|About the Data
|The CEX is used by the BLS to compute the Consumer Price Index and data is collected in both interview and diary formats. The diary method (consumers keep a log) primarily collects detailed information on consumer staples, such as food. We use the CEX interview files, where up to 95 percent of total household expenditures are reported, for the years 1995 through 2003.For example, the first set of interviews in the 2003 CEX interview survey is conducted in January 2003 and captures expenditures from October to December of 2002. The second set of interviews is conducted in February 2003 and captures expenditures from November 2002 to January 2003, and so on. The last set of interviews (the fifteenth quarter) is conducted in March 2004 and captures expenditures from December 2003 to February 2004.
|Secondary Data Sources:
|Data Collection Methods:
|Data Analysis Methods:
|Cross Country Study?:
|Government or policy study?:
|Time Period(s) of Collection:
The first file-sharing software, Napster, was shut down in 2001, but the copying technology’s
impact on the music industry is still passionately debated. This paper uses micro-level data from the Consumer Expenditure Survey to examine the impact of Internet file sharing on music sales. Music industry representatives argue that the practice decreases CD sales, while supporters of file-sharing allege the practice could actually increase sales. Using household-level data from the Consumer Expenditure Survey, we find support for the claim that file-sharing has decreased sales.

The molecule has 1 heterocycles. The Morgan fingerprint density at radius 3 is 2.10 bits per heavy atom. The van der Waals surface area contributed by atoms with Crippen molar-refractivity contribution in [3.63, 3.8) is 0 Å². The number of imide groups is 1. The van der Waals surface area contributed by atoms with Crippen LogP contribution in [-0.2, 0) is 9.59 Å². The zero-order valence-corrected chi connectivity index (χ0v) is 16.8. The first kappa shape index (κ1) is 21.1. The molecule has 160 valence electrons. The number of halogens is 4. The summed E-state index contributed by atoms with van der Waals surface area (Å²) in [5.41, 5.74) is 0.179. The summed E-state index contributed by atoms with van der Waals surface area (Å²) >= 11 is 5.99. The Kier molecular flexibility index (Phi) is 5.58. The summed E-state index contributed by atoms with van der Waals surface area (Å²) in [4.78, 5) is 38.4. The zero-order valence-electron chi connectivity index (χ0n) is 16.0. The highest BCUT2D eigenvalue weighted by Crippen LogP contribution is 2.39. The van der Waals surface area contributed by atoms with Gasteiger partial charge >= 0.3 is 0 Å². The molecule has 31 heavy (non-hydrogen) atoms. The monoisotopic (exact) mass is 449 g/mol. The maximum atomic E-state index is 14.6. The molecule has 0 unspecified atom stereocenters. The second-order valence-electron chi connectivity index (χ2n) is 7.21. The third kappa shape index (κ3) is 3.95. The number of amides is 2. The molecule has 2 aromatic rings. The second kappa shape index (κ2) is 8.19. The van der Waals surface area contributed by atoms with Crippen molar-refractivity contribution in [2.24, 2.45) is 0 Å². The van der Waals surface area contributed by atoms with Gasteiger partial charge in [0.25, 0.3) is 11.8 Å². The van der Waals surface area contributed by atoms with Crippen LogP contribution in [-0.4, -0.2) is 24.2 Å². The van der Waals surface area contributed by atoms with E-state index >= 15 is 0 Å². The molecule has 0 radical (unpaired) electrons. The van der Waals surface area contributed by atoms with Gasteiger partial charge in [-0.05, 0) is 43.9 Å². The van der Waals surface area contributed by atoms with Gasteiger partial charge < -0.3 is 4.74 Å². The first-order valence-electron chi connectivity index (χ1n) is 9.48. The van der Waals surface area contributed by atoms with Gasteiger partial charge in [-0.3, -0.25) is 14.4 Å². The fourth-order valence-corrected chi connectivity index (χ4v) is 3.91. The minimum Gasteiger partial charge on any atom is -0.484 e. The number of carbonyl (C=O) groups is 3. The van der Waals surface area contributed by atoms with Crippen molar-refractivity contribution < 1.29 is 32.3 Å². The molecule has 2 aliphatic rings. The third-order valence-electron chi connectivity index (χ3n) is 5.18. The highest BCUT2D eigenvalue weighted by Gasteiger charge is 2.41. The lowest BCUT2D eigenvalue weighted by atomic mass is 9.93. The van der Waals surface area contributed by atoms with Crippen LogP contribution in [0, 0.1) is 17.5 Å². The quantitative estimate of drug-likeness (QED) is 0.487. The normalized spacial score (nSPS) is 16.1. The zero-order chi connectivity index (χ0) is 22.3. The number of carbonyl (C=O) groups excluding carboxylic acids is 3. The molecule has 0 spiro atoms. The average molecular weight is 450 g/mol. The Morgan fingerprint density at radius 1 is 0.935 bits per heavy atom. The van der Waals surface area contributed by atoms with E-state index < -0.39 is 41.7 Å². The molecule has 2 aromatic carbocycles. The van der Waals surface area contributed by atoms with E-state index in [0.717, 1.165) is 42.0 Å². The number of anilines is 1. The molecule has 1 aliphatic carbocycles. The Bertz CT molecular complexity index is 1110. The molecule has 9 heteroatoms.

Main Results of the Study
Our micro-level data test results suggest that file sharing may have reduced album sales (between 1999 and 2003) by as much as 13 percent for some music consumers. At minimum, our test results indicate that the relationship between computer ownership and music purchases (in the CEX) weakened after Internet file sharing became a viable option for music purchasers. No similar negative change exists in the data prior to the initiation of the first file-sharing service. Furthermore, we present evidence that this weakened relationship is concentrated among the heaviest music purchasers, and we find no evidence that file sharing led to a widespread increase in music purchases. Nonetheless, our results should be used carefully when predicting the long-term viability of the music industry in an environment where record labels (or artists) compete directly with free file-sharing services. In the current market, most music consumers purchase their music in the CD format, and digital downloads are not as highly substitutable for CDs as for other digital downloads.
Policy Implications as Stated By Author
Coverage of Study
|Level of aggregation:
|Period of material under study: